6. An immediate end to racist gang enhancement laws targeting Black and Brown people.
  7. No imprisoned person shall be denied access to rehabilitative programs at their place of detention because of their label as a violent offender.
  8. State prisons must be funded specifically to offer more rehabilitative services.
  9. Pell grants must be reinstated in all U.S. states and territories.
  10. The voting rights of all confined citizens serving prison sentences, pretrial detainees, and so-called “ex-felons” must be counted. Representation is demanded. All voices count!


Slavery and oppressive “containment” of the marginalized and poor never ended in Amerika. The 13th Amendment was passed as a compromise to previous slave owners whereby they could continue to exploit the labor of disempowered people, but now free of the burden of paying for their upkeep. This was done at taxpayers’ expense.

This oppressive dynamic must continue to be resisted, as must the inhumane and dehumanizing conditions that attend imprisonment in Amerika. It was only by resistance that the slaves of the old antebellum slave system effectively countered the lies, and logic of the ruling powers of that system erected by them to justify their institutions of slavery. It was only by unifying in that resistance and sabotage and ultimately fighting for their freedom, with the support of outside allies and comrades, that the slaves of the old South destroyed the system as it was.

But it was only reformed into the system of penal slavery that it is now. So we still have much work to do until slavery in Amerika is abolished once and for all.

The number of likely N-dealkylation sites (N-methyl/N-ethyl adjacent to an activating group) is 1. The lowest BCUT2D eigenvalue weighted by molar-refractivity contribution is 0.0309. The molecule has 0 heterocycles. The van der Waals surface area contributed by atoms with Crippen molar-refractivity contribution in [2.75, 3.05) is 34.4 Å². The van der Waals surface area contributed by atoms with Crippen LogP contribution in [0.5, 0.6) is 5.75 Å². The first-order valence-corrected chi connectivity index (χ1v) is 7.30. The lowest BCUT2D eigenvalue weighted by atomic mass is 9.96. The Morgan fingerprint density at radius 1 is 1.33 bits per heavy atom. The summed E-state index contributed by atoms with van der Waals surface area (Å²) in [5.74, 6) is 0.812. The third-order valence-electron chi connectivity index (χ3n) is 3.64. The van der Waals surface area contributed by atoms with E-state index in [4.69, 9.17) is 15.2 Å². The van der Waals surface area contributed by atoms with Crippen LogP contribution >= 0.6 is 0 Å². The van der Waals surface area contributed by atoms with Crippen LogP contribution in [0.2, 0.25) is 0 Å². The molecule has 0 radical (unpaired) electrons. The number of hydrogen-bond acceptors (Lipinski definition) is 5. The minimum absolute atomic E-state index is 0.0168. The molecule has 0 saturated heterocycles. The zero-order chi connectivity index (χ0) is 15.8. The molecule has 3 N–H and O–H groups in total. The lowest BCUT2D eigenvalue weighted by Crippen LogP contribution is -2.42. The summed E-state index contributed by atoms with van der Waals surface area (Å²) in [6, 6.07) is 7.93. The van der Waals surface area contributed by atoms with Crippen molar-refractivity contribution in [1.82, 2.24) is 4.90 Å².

Dare to Struggle, Dare to Win!
All Power to the People!

Write to:

Kevin Johnson, #1007485
Sussex 1 State Prison
24414 Musselwhite Drive
Waverly, VA 23891


[1] Quoted in Stephen Whitman, “The Marion Penitentiary—It Should be Opened-Up Not Locked Down,” Southern Illinoisan, August 7, 1988, p. 25.

[2] Turner v. Safley, 482 U.S. 78 (1987), basically established that if prisoner officials can invent a rational sounding justification for violating a prisoner’s established constitutional rights the courts will allow them to act illegally.

[3] Congress enacted PLRA in response to a significant increase in prisoner litigation in the federal courts; the PLRA was designed to decrease the incidence of litigation within the court system.

[4] See, In re Medley, 134 U.S. 160 (1890).

[5] “California Solitary Success,” By Kevin “Rashid” Johnson, Socialist Viewpoint, Vol. 15, No. 6,

[6] Kevin “Rashid” Johnson, “Black Cats Bond: The Industrial Workers of the World and the New Afrikan Black Panther Party-Prison Chapter.”

[7] See, Article 4 of the Universal Declaration of Human Rights, which states: “No one shall be held in slavery or servitude; slavery and the slave trade shall be prohibited in all their forms.”

[8] Kevin “Rashid” Johnson, “Florida Prisoners Are Laying it Down.” (2018)

[9] “How to Organize A Prison Strike,” Pacific Standard (May 7, 2018)

K. KersplebedebK. KersplebedebK. Kersplebedeb